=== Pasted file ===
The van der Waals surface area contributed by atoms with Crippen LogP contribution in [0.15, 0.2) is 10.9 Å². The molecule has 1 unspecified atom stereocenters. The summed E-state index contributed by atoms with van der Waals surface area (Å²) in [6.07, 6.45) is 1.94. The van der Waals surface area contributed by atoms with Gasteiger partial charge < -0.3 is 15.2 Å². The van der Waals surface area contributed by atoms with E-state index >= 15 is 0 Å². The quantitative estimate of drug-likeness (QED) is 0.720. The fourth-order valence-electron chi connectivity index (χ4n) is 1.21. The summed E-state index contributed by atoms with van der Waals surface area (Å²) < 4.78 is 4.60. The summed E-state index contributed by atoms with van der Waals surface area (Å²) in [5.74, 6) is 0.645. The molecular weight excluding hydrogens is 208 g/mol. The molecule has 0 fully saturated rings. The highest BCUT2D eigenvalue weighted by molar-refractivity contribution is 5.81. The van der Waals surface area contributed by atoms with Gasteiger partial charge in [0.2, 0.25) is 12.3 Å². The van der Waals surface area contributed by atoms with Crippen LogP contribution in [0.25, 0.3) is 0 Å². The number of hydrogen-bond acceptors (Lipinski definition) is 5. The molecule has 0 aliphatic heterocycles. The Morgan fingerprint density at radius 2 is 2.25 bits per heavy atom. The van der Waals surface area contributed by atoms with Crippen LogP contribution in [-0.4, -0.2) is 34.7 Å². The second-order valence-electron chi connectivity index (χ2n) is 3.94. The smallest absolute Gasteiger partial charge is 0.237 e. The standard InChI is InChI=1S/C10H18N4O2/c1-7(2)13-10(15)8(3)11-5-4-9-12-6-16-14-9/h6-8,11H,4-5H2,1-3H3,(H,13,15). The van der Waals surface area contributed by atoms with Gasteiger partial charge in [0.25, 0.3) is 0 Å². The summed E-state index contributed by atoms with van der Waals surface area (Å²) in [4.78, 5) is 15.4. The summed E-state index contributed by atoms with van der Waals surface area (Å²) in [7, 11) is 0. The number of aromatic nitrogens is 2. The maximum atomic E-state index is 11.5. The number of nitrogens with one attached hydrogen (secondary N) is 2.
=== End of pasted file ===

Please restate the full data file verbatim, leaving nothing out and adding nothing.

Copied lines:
The van der Waals surface area contributed by atoms with Crippen LogP contribution in [0.15, 0.2) is 10.9 Å². The molecule has 1 unspecified atom stereocenters. The summed E-state index contributed by atoms with van der Waals surface area (Å²) in [6.07, 6.45) is 1.94. The van der Waals surface area contributed by atoms with Gasteiger partial charge < -0.3 is 15.2 Å². The van der Waals surface area contributed by atoms with E-state index >= 15 is 0 Å². The quantitative estimate of drug-likeness (QED) is 0.720. The fourth-order valence-electron chi connectivity index (χ4n) is 1.21. The summed E-state index contributed by atoms with van der Waals surface area (Å²) < 4.78 is 4.60. The summed E-state index contributed by atoms with van der Waals surface area (Å²) in [5.74, 6) is 0.645. The molecular weight excluding hydrogens is 208 g/mol. The molecule has 0 fully saturated rings. The highest BCUT2D eigenvalue weighted by molar-refractivity contribution is 5.81. The van der Waals surface area contributed by atoms with Gasteiger partial charge in [0.2, 0.25) is 12.3 Å². The van der Waals surface area contributed by atoms with Crippen LogP contribution in [0.25, 0.3) is 0 Å². The number of hydrogen-bond acceptors (Lipinski definition) is 5. The molecule has 0 aliphatic heterocycles. The Morgan fingerprint density at radius 2 is 2.25 bits per heavy atom. The van der Waals surface area contributed by atoms with Crippen LogP contribution in [-0.4, -0.2) is 34.7 Å². The second-order valence-electron chi connectivity index (χ2n) is 3.94. The smallest absolute Gasteiger partial charge is 0.237 e. The standard InChI is InChI=1S/C10H18N4O2/c1-7(2)13-10(15)8(3)11-5-4-9-12-6-16-14-9/h6-8,11H,4-5H2,1-3H3,(H,13,15). The van der Waals surface area contributed by atoms with Gasteiger partial charge in [0.25, 0.3) is 0 Å². The summed E-state index contributed by atoms with van der Waals surface area (Å²) in [4.78, 5) is 15.4. The summed E-state index contributed by atoms with van der Waals surface area (Å²) in [7, 11) is 0. The number of aromatic nitrogens is 2. The maximum atomic E-state index is 11.5. The number of nitrogens with one attached hydrogen (secondary N) is 2.